Every year, thousands of people relocate to new homes across the U.S. and abroad, and moving for a job ranks as one of the top reasons. One survey found that employees who moved for a new job in 2013 rose by 35 percent compared with 2012.
Although a new job usually is cause for celebration, moving doesn’t come without its challenges. We talked to people who’ve successfully relocated (including two people who moved outside the U.S.) to get their tips on how to make the transition.
In conjunction with National Moving Day, which in 2015 falls on May 26, SpareFoot is sharing various stories about people who’ve moved amid life-changing events. This story focuses on people who’ve relocated for work.
1. Do your homework.
Before we left, I looked at maps of the area and had an idea of a circle on the map based on driving distance from work. When we got here, we started looking at houses, writing down pros and cons and taking photos. It was helpful to write down things about the house and take photos so we could compare at the end.
— Lisa Grup Steinacker, a librarian who relocated to Belgium last year with her family
Spend at least one week visiting the new city. Visit the local chamber of commerce or the main library of the new location to learn more. The Internet has a lot of information, but talking to people who live and work in the community shines a different light on where you will be living. You can ask more questions and have access to information that is more sincere and realistic.
— Kanesha Baynard, a life coach in Denver, CO, who has relocated several times
I went to England for one weekend about a month before I moved—without knowing what my take-home pay was going to be—to look for a flat. I ended up looking at four properties that I thought I could afford, but found that they were not exactly habitable. I ended up in a flat in a not-so-great area, but was smart enough to sign only a six-month lease. That gave me time to look around in the area I wanted to be in and also gave me time to figure out exactly how much rent I could afford.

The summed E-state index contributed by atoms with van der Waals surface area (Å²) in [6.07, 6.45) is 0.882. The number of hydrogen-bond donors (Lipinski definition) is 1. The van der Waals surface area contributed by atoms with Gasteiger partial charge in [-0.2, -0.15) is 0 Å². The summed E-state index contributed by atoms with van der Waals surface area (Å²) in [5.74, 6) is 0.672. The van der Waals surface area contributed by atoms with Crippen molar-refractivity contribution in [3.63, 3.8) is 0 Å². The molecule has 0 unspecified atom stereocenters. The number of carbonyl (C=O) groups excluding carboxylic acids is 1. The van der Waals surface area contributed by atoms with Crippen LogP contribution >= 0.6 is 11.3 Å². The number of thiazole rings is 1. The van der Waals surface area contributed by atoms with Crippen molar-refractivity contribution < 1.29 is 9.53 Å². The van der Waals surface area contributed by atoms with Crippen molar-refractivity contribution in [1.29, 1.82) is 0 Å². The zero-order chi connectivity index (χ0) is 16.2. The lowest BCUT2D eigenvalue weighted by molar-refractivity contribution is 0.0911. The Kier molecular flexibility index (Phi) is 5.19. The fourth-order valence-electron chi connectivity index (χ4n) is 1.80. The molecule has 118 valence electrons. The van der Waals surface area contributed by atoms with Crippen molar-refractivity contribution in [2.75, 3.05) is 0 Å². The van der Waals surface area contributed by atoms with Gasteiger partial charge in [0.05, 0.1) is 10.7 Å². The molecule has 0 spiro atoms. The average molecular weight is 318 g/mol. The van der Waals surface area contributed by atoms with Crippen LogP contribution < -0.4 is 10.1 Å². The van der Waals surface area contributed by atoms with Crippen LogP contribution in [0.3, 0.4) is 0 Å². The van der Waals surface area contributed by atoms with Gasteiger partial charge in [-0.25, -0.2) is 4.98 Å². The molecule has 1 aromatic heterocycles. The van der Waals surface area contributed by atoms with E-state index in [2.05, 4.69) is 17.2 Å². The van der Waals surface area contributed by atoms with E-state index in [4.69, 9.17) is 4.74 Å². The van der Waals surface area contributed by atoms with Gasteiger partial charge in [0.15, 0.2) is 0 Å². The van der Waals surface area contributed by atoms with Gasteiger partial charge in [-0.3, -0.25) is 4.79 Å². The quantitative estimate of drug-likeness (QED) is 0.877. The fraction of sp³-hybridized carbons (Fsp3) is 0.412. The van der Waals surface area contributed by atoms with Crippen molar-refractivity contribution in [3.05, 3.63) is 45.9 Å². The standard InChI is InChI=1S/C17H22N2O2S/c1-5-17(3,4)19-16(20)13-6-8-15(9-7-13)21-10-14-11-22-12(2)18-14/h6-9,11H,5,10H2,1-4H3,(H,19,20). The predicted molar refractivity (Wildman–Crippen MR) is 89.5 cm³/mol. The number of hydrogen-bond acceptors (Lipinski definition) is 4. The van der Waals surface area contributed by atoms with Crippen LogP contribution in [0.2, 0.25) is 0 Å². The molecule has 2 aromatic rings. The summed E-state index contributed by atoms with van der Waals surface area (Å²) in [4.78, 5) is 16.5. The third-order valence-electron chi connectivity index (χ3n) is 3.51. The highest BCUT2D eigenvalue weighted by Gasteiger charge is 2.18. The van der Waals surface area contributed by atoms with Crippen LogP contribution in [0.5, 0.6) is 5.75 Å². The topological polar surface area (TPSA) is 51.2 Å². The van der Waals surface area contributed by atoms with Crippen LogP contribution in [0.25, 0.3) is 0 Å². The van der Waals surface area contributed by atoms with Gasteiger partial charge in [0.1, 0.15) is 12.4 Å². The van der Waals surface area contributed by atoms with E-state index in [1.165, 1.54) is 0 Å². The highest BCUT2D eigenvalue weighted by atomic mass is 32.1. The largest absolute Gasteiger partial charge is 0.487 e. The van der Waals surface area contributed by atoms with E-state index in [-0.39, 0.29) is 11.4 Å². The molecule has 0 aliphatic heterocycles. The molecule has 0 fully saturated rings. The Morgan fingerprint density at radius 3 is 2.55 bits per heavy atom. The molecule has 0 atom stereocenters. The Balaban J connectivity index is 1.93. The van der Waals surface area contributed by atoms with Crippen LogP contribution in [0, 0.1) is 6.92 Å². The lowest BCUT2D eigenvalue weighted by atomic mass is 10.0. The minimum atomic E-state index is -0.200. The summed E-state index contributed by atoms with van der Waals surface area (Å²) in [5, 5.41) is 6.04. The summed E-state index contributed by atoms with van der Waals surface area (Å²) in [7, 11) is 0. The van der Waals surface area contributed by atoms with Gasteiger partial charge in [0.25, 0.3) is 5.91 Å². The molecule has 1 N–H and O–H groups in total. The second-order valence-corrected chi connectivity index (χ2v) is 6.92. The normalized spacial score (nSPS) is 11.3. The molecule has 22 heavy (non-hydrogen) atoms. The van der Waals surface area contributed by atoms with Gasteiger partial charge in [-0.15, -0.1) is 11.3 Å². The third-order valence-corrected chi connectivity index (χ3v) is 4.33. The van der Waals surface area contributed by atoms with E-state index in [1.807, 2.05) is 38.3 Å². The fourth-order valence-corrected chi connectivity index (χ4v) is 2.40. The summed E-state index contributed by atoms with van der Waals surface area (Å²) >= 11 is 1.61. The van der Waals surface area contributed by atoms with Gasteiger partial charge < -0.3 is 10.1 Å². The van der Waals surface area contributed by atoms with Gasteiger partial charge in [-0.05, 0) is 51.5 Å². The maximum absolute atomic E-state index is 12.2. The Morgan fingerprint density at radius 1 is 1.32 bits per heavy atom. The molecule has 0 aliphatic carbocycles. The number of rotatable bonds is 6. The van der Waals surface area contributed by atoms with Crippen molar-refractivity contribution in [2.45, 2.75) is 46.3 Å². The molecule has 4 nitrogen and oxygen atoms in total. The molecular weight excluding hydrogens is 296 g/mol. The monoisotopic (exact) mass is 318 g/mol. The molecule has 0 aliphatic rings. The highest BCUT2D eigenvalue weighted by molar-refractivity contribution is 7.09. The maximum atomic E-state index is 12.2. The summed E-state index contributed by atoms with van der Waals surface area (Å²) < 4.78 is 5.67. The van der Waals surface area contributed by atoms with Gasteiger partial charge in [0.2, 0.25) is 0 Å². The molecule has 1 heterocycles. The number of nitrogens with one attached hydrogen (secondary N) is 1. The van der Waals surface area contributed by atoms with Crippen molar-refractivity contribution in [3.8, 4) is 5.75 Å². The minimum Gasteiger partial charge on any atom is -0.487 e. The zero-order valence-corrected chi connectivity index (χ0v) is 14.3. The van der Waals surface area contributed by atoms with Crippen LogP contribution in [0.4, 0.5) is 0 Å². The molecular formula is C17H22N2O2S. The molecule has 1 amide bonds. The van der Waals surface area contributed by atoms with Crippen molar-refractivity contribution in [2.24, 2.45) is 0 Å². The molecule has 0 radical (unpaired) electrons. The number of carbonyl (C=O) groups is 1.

— Carrie Suhr, a senior quality engineer at Philips Healthcare who moved to the United Kingdom two years ago
I hate to say it, since we are in the business of selling homes, but you should rent. If the job doesn’t work out, you have the option of moving on to the next job, wherever it might be.
— John Thomas, president of The Moving Force Inc. in Atlanta, GA
2. Get organized.
Purge. Get rid of anything you don’t really need. The less you take, the less you have to unpack when you get there. If you are paying per pound, then it is less you have to pay.
When you start packing, be sure to downsize each area of your home by at least 40 percent. This will make moving all your items more manageable. If you are too busy or unable to have a garage sale to downsize some of your things, use freecycle.org.
Put like things together, and not necessarily based on the room they were located in originally. When we move overseas, we don’t know what our house will look like. As the layout will most likely not be the same in your new place, putting like things together makes unpacking and redistributing much easier.
3. Simplify the move.
If your company offers a relocation allowance, try to negotiate the moving service by weight versus by the size of the moving truck.
Pack your unmentionables and any other things you don’t want a bunch of strange men touching into small boxes yourself. The movers will then pack them into larger boxes. Keep in mind where those smaller boxes are and label them so that when they get to the destination, you can unpack them yourself, instead of some strange men in another place unpacking them for you.
4. Be realistic and calm.
On the day of your move, take a deep breath and realize that things might not go the way you planned them to. You have to roll with the punches and keep a positive attitude. Keep an eye on what is happening and how the movers are packing your stuff. It is your stuff, and you need to speak up if you think they are mishandling it.